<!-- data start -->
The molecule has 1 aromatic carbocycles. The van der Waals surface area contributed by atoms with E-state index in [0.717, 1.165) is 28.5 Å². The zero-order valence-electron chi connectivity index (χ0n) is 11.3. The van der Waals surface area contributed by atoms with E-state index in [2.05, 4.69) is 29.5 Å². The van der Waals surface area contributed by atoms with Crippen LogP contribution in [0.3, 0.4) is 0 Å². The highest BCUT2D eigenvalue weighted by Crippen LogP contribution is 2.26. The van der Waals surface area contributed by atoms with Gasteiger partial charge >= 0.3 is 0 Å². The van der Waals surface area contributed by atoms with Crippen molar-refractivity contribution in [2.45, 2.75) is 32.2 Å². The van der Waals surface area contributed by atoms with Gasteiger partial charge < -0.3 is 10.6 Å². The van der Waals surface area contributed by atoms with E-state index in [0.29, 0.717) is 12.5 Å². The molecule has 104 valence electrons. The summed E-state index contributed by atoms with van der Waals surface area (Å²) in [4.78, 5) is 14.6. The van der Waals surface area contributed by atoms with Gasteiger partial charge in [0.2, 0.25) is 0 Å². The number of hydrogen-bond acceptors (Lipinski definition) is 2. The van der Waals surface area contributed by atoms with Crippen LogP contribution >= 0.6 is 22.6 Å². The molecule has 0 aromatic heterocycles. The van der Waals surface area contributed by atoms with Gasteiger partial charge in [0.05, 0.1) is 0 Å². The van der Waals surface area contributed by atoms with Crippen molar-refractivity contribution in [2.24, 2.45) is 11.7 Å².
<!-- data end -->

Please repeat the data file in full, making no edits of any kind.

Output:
The molecule has 1 aromatic carbocycles. The van der Waals surface area contributed by atoms with E-state index in [0.717, 1.165) is 28.5 Å². The zero-order valence-electron chi connectivity index (χ0n) is 11.3. The van der Waals surface area contributed by atoms with E-state index in [2.05, 4.69) is 29.5 Å². The van der Waals surface area contributed by atoms with Crippen LogP contribution in [0.3, 0.4) is 0 Å². The highest BCUT2D eigenvalue weighted by Crippen LogP contribution is 2.26. The van der Waals surface area contributed by atoms with Gasteiger partial charge >= 0.3 is 0 Å². The van der Waals surface area contributed by atoms with Crippen molar-refractivity contribution in [2.45, 2.75) is 32.2 Å². The van der Waals surface area contributed by atoms with Gasteiger partial charge < -0.3 is 10.6 Å². The van der Waals surface area contributed by atoms with E-state index in [0.29, 0.717) is 12.5 Å². The molecule has 104 valence electrons. The summed E-state index contributed by atoms with van der Waals surface area (Å²) in [4.78, 5) is 14.6. The van der Waals surface area contributed by atoms with Gasteiger partial charge in [0.2, 0.25) is 0 Å². The number of hydrogen-bond acceptors (Lipinski definition) is 2. The van der Waals surface area contributed by atoms with Crippen LogP contribution >= 0.6 is 22.6 Å². The molecule has 0 aromatic heterocycles. The van der Waals surface area contributed by atoms with Gasteiger partial charge in [0.05, 0.1) is 0 Å². The van der Waals surface area contributed by atoms with Crippen molar-refractivity contribution in [2.24, 2.45) is 11.7 Å².